Diversity of Microbial Carbohydrate-Active enZYmes (CAZYmes) Associated with Freshwater and Soil Samples from Caatinga Biome
- 840 Downloads
Semi-arid and arid areas occupy about 33% of terrestrial ecosystems. However, little information is available about microbial diversity in the semi-arid Caatinga, which represents a unique biome that extends to about 11% of the Brazilian territory and is home to extraordinary diversity and high endemism level of species. In this study, we characterized the diversity of microbial genes associated with biomass conversion (carbohydrate-active enzymes, or so-called CAZYmes) in soil and freshwater of the Caatinga. Our results showed distinct CAZYme profiles in the soil and freshwater samples. Glycoside hydrolases and glycosyltransferases were the most abundant CAZYme families, with glycoside hydrolases more dominant in soil (∼44%) and glycosyltransferases more abundant in freshwater (∼50%). The abundances of individual glycoside hydrolase, glycosyltransferase, and carbohydrate-binding module subfamilies varied widely between soil and water samples. A predominance of glycoside hydrolases was observed in soil, and a higher contribution of enzymes involved in carbohydrate biosynthesis was observed in freshwater. The main taxa associated with the CAZYme sequences were Planctomycetia (relative abundance in soil, 29%) and Alphaproteobacteria (relative abundance in freshwater, 27%). Approximately 5–7% of CAZYme sequences showed low similarity with sequences deposited in non-redundant databases, suggesting putative homologues. Our findings represent a first attempt to describe specific microbial CAZYme profiles for environmental samples. Characterizing these enzyme groups associated with the conversion of carbohydrates in nature will improve our understanding of the significant roles of enzymes in the carbon cycle. We identified a CAZYme signature that can be used to discriminate between soil and freshwater samples, and this signature may be related to the microbial species adapted to the habitat. The data show the potential ecological roles of the CAZYme repertoire and associated biotechnological applications.
KeywordsMetagenomics Caatinga CAZYome Carbohydrate-active enzymes (CAZYmes) Biomass conversion Environmental microbial diversity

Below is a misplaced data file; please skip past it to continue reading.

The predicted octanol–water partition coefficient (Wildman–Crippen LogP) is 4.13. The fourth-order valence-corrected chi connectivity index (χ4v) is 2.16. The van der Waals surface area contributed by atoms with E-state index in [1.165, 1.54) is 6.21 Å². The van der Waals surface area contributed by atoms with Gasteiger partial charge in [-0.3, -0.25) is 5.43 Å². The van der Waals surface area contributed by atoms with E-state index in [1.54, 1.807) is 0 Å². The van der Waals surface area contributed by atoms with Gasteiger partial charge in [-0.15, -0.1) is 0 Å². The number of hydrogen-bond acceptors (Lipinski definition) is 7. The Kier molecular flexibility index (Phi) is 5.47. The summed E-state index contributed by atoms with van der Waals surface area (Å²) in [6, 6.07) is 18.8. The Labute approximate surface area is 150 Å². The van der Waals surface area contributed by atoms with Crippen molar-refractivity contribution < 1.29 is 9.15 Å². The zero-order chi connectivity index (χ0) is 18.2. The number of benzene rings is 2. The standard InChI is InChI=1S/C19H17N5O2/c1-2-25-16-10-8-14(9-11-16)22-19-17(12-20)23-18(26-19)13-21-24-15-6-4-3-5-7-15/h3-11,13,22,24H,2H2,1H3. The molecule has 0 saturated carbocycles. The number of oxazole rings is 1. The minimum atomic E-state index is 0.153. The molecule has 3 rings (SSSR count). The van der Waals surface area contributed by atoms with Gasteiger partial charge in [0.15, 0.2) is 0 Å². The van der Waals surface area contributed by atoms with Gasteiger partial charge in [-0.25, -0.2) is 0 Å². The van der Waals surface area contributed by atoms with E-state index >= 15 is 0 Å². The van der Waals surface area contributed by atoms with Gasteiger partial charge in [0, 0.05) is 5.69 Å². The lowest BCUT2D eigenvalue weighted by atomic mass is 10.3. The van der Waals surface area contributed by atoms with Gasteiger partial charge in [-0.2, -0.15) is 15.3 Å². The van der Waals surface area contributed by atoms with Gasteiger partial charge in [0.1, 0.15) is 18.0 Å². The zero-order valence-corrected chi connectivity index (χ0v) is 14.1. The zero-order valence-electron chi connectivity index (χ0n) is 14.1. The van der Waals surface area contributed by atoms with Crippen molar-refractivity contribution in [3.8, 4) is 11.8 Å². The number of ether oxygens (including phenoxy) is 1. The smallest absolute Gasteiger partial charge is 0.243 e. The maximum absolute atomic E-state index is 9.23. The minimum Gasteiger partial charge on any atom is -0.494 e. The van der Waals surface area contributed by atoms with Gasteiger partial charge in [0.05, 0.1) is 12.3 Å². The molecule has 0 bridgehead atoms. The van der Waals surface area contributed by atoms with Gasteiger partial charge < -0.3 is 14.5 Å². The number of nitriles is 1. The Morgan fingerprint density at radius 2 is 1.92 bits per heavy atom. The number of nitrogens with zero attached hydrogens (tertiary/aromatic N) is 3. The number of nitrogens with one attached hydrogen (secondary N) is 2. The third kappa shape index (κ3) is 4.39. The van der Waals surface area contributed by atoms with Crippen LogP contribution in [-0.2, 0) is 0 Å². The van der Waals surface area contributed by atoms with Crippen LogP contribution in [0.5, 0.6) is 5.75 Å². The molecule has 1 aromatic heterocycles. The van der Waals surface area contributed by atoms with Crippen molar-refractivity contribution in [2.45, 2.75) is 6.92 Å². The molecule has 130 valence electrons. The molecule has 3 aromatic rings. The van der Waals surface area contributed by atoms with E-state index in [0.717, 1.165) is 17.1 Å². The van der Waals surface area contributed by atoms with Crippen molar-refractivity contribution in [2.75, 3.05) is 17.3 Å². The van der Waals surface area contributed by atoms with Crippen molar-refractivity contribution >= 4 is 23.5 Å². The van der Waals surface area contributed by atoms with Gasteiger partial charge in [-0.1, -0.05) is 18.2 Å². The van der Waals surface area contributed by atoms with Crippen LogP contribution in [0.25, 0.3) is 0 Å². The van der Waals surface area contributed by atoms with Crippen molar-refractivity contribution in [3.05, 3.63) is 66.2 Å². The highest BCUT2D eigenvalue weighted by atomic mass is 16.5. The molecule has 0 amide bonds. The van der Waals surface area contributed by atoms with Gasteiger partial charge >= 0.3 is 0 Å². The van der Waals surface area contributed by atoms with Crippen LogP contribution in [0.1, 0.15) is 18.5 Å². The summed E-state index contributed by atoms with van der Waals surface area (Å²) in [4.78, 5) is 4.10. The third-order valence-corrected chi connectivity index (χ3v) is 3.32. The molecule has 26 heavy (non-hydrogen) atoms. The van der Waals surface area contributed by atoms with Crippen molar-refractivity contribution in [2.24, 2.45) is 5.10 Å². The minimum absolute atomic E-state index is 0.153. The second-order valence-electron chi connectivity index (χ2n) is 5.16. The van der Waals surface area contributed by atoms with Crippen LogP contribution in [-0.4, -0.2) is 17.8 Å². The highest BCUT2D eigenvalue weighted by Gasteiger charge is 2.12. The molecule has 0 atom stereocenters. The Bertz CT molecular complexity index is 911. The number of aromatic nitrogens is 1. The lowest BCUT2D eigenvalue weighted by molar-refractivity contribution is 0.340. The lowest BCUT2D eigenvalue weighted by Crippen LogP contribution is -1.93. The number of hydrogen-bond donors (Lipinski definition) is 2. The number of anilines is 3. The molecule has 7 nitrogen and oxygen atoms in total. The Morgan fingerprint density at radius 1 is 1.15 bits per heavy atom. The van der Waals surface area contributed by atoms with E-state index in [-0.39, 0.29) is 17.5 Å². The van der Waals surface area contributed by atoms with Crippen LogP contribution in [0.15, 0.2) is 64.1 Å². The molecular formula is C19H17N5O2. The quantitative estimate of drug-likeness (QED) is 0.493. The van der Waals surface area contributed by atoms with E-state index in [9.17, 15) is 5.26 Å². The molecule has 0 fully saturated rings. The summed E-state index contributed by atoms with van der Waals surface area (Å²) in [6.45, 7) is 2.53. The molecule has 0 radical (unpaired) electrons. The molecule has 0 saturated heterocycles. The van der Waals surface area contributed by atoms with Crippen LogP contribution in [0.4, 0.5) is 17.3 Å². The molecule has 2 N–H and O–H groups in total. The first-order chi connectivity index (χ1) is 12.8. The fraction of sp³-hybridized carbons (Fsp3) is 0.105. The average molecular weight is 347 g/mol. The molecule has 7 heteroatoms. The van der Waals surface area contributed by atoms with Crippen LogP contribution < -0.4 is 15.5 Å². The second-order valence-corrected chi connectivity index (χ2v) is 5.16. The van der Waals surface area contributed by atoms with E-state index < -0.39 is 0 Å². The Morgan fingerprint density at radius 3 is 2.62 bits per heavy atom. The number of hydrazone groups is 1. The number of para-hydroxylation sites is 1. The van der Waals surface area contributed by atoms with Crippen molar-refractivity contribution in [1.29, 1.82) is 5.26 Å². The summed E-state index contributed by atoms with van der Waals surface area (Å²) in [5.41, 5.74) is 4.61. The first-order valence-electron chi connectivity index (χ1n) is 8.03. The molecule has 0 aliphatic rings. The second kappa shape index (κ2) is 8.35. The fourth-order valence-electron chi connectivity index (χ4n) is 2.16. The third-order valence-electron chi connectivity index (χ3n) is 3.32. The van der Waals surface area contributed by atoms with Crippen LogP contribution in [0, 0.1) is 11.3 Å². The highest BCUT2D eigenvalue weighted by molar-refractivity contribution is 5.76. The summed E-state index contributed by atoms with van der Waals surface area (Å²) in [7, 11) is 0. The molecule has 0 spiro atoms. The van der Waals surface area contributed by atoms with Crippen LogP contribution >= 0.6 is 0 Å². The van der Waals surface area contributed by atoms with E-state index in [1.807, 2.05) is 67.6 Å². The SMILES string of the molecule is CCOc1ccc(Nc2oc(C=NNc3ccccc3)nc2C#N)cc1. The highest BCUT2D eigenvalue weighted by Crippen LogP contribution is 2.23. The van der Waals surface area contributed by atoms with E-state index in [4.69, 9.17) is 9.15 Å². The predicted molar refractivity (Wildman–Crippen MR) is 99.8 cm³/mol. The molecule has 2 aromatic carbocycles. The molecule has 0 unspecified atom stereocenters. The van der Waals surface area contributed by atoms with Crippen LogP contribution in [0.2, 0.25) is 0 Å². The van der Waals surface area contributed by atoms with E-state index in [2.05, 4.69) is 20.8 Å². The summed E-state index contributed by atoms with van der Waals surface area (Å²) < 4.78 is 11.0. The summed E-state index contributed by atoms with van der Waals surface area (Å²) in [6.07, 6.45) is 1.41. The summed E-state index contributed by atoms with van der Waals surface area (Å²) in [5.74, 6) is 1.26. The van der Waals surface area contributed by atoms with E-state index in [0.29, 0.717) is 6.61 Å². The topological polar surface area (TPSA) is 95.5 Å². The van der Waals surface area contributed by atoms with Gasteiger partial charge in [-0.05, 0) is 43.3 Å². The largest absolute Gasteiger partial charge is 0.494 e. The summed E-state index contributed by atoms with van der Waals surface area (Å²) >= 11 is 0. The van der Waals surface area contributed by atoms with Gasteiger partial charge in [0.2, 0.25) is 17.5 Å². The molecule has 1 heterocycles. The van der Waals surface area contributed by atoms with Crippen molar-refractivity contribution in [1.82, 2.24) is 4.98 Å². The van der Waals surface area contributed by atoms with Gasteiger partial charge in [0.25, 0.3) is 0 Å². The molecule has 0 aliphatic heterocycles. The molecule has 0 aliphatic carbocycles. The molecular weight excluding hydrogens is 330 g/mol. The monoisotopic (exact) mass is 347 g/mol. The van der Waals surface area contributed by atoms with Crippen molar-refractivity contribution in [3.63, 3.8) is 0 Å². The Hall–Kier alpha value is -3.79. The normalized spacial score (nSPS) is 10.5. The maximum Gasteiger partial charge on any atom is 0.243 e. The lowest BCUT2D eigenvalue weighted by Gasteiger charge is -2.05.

This work was supported by the Conselho Nacional de Desenvolvimento Científico e Tecnológico (CNPq, 475088/2012-3-APQ) and the Coordenação de Aperfeiçoamento de Pessoal de Nível Superior (CAPES, 23038.009420/2012-71). Thanks to Dr. Carlos Rezende and his team from the Universidade Estadual do Norte Fluminense for help with sampling and mapping.
- 1.Leal I, Tabareli M, Cardos da Silva JM (2003) Ecologia e conservação da caatinga, 2nd ed. Editora Universitária UFPEGoogle Scholar
- 2.Queiroz LP de, Rapini A, Giulietti AM (2006) Towards greater knowledge of the Brazilian semi-arid biodiversity, 1st edn. Ministério do Meio AmbienteGoogle Scholar
- 3.Ministério do Meio Ambiente Áreas Prioritárias para Conservação, Uso Sustentável e Repartição de Benefícios da Biodiversidade BrasileiraGoogle Scholar
- 9.Ben-David EA, Zaady E, Sher Y, Nejidat A (2011) Assessment of the spatial distribution of soil microbial communities in patchy arid and semi-arid landscapes of the Negev Desert using combined PLFA and DGGE analyses. FEMS Microbiol Ecol 76:492–503. doi: 10.1111/j.1574-6941.2011.01075.x CrossRefPubMedGoogle Scholar
- 32.Nayfach S, Pollard KS (2015) Average genome size estimation improves comparative metagenomics and sheds light on the functional ecology of the human microbiome. Genome Biol 16:51. doi: 10.1186/s13059-015-0611-7
- 55.Hart GW, Akimoto Y (2009) The O-GlcNAc modification. In: Varki A, Cummings RD, Esko JD et al. (eds) Essentials of glycobiology, 2nd edn. Cold Spring Harbor Laboratory Press, New York, p 784Google Scholar
- 59.Zhou J, Xia B, Huang H et al. (2003) Bacterial phylogenetic diversity and a novel candidate division of two humid region, sandy surface soils. http://www.sciencedirect.com/science/article/pii/S003807170300124X. Accessed 26 April 2016
- 77.Kanokratana P, Eurwilaichitr L, Pootanakit K, Champreda V (2015) Identification of glycosyl hydrolases from a metagenomic library of microflora in sugarcane bagasse collection site and their cooperative action on cellulose degradation. J Biosci Bioeng 119:384–391. doi: 10.1016/j.jbiosc.2014.09.010 CrossRefPubMedGoogle Scholar